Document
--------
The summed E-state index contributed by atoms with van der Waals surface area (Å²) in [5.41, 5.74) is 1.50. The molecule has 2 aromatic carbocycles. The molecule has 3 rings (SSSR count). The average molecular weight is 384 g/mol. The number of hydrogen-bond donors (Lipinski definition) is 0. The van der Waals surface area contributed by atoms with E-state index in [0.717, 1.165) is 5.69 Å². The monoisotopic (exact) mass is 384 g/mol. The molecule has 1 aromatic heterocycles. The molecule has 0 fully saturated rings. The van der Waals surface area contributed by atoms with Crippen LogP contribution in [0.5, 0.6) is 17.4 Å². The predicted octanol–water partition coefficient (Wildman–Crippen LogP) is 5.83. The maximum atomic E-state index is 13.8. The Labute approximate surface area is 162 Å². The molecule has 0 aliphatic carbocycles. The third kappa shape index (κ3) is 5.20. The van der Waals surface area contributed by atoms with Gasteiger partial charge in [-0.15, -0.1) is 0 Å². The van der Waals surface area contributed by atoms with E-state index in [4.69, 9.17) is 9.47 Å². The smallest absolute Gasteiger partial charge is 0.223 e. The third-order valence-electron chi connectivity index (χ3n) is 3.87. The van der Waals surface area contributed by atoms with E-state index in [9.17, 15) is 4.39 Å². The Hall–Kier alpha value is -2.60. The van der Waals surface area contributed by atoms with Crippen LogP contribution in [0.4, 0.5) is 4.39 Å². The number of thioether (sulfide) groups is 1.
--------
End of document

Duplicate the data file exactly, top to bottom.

The summed E-state index contributed by atoms with van der Waals surface area (Å²) in [5.41, 5.74) is 1.50. The molecule has 2 aromatic carbocycles. The molecule has 3 rings (SSSR count). The average molecular weight is 384 g/mol. The number of hydrogen-bond donors (Lipinski definition) is 0. The van der Waals surface area contributed by atoms with E-state index in [0.717, 1.165) is 5.69 Å². The monoisotopic (exact) mass is 384 g/mol. The molecule has 1 aromatic heterocycles. The molecule has 0 fully saturated rings. The van der Waals surface area contributed by atoms with Crippen LogP contribution in [0.5, 0.6) is 17.4 Å². The predicted octanol–water partition coefficient (Wildman–Crippen LogP) is 5.83. The maximum atomic E-state index is 13.8. The Labute approximate surface area is 162 Å². The molecule has 0 aliphatic carbocycles. The third kappa shape index (κ3) is 5.20. The van der Waals surface area contributed by atoms with Gasteiger partial charge in [-0.15, -0.1) is 0 Å². The van der Waals surface area contributed by atoms with E-state index in [4.69, 9.17) is 9.47 Å². The smallest absolute Gasteiger partial charge is 0.223 e. The third-order valence-electron chi connectivity index (χ3n) is 3.87. The van der Waals surface area contributed by atoms with E-state index in [9.17, 15) is 4.39 Å². The Hall–Kier alpha value is -2.60. The van der Waals surface area contributed by atoms with Crippen LogP contribution in [0.4, 0.5) is 4.39 Å². The number of thioether (sulfide) groups is 1.